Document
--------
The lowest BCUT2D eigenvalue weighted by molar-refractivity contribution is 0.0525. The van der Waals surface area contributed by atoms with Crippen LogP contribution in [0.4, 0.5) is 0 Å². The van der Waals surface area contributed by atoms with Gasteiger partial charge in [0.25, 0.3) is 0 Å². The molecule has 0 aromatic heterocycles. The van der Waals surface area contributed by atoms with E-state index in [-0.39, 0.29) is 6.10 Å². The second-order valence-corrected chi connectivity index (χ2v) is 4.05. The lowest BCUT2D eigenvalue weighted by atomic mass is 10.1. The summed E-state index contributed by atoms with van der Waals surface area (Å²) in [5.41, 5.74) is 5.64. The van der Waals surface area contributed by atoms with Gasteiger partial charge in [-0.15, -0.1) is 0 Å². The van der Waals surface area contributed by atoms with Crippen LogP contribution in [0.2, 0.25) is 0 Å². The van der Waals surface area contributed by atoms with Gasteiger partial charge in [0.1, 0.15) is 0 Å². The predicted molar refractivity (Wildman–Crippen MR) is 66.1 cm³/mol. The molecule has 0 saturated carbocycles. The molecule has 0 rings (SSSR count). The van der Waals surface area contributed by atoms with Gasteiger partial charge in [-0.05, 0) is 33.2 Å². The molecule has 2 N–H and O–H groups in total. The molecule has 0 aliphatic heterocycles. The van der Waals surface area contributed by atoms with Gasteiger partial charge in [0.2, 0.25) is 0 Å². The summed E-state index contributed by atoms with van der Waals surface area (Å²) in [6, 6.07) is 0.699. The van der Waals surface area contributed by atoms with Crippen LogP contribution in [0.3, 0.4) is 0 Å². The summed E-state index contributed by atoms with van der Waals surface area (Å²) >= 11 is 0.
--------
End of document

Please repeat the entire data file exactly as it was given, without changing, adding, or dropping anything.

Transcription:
The lowest BCUT2D eigenvalue weighted by molar-refractivity contribution is 0.0525. The van der Waals surface area contributed by atoms with Crippen LogP contribution in [0.4, 0.5) is 0 Å². The van der Waals surface area contributed by atoms with Gasteiger partial charge in [0.25, 0.3) is 0 Å². The molecule has 0 aromatic heterocycles. The van der Waals surface area contributed by atoms with E-state index in [-0.39, 0.29) is 6.10 Å². The second-order valence-corrected chi connectivity index (χ2v) is 4.05. The lowest BCUT2D eigenvalue weighted by atomic mass is 10.1. The summed E-state index contributed by atoms with van der Waals surface area (Å²) in [5.41, 5.74) is 5.64. The van der Waals surface area contributed by atoms with Gasteiger partial charge in [-0.15, -0.1) is 0 Å². The van der Waals surface area contributed by atoms with Crippen LogP contribution in [0.2, 0.25) is 0 Å². The van der Waals surface area contributed by atoms with Gasteiger partial charge in [0.1, 0.15) is 0 Å². The predicted molar refractivity (Wildman–Crippen MR) is 66.1 cm³/mol. The molecule has 0 saturated carbocycles. The molecule has 0 rings (SSSR count). The van der Waals surface area contributed by atoms with Gasteiger partial charge in [-0.05, 0) is 33.2 Å². The molecule has 2 N–H and O–H groups in total. The molecule has 0 aliphatic heterocycles. The van der Waals surface area contributed by atoms with Gasteiger partial charge in [0.2, 0.25) is 0 Å². The summed E-state index contributed by atoms with van der Waals surface area (Å²) in [6, 6.07) is 0.699. The van der Waals surface area contributed by atoms with Crippen LogP contribution in [0.3, 0.4) is 0 Å². The summed E-state index contributed by atoms with van der Waals surface area (Å²) >= 11 is 0.